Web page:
Students Who Forced a U-Lock on a Black Student’s Neck Won’t Be Charged With a Hate Crime
In 2013, three students were charged and found guilty in a hate crime at San Jose State University where an African-American freshman had a bike lock around his neck of misdemeanor battery, however on Monday they escaped conviction of hate crime contentions.
The defendants in the case, Colin Warren, Logan Beaschler, and Brett Bomgardner were charged with various degrees to subjecting Donald Williams Jr. to continuous bullying that was considered a hate crime during the fall of 2013. A Santa Clara County Superior Court jury convicted all three on Monday of misdemeanor battery.
Bomgardner was found not guilty on charges of a hate crime by use of force and the Judge, Thang Barrett declared a mistrial on hate crime allegations against Beaschler and Warren after the jury deadlocked on those charges. The county district attorney’s office says they will consider asking for a retrial on the hate crime charges.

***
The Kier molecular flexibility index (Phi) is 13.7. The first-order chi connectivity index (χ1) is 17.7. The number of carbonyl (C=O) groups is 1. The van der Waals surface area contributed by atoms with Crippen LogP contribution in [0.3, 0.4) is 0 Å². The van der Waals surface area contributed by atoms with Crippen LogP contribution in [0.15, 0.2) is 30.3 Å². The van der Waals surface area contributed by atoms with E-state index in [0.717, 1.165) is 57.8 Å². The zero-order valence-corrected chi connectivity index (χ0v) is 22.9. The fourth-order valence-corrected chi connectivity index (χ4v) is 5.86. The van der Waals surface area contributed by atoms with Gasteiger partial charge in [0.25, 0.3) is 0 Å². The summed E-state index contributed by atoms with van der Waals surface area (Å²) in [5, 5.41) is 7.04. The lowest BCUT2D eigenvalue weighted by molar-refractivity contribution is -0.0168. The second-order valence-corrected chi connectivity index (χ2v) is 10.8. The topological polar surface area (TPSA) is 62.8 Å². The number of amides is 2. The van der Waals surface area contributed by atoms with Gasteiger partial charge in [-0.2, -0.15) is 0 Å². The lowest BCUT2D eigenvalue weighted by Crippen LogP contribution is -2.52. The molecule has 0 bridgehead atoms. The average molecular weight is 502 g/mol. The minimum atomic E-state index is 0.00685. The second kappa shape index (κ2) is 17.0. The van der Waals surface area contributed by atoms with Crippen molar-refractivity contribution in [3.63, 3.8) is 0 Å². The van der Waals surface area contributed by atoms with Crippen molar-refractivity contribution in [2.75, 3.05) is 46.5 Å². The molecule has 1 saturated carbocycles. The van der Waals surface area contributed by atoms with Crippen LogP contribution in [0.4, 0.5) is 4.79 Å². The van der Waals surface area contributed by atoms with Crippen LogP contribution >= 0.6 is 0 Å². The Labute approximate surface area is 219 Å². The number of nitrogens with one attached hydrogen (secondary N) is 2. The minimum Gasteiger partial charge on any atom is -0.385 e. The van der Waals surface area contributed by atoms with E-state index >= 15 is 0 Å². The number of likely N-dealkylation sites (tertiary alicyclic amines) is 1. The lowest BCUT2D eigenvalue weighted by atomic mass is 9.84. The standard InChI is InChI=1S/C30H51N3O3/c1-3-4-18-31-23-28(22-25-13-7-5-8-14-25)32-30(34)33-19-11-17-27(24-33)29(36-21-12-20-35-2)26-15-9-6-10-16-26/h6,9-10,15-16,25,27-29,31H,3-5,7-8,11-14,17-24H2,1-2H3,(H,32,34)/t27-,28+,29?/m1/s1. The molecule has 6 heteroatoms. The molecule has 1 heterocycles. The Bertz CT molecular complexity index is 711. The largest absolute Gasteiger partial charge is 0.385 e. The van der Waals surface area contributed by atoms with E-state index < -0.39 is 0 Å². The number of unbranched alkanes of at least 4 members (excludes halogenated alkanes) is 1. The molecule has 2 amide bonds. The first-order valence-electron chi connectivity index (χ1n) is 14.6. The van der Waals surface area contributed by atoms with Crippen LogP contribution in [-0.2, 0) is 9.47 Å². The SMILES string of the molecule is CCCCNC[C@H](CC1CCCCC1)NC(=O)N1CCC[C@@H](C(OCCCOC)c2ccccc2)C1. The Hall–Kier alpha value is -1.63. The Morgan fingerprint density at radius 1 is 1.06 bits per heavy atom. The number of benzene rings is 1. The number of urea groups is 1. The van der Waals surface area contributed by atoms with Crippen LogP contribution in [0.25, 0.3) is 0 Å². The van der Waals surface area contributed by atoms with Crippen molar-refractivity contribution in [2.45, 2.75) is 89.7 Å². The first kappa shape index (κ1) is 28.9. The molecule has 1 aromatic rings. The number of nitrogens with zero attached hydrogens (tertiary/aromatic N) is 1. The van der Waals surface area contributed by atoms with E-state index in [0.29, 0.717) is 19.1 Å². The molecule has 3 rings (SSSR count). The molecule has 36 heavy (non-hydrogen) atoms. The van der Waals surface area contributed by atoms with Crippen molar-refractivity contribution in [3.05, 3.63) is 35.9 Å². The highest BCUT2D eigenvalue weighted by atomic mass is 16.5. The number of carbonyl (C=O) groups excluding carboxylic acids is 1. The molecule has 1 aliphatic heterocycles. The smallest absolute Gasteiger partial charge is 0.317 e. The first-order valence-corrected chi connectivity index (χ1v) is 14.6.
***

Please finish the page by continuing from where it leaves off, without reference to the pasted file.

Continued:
This bullying consisted of putting a U-shaped bike lock around Williams’ neck and refusing to give him the key before finally letting him go, trying to lock him in a closet, and displaying a Confederate flag in their suite. Prosecutors said that the defendants called Williams “three-fifths” and “fraction” which refers to the fraction the US Census used to count Black slaves in the South in the 18th and 19th centuries.
The Santa Clara County District Attorney Jeff Rosen spoke out on Monday.
“This violence did not happen in a historical vacuum. This violent act was done to a young black college student by five white men, an injustice inflicted upon because of the color of his skin.”
He continued to say, “Prejudice is not a prank. Today’s decision was partially disappointing, but not dispiriting. Our resolve to fight hate crimes remains unwavering.”
The interim president of San Jose State also offered some news.
“All four students who engaged in these acts are no longer enrolled at SJSU. The victim and his family are pursuing civil remedies independent of the criminal actions.”
(Photo Credit: Tzuhsun Hsu/Flickr)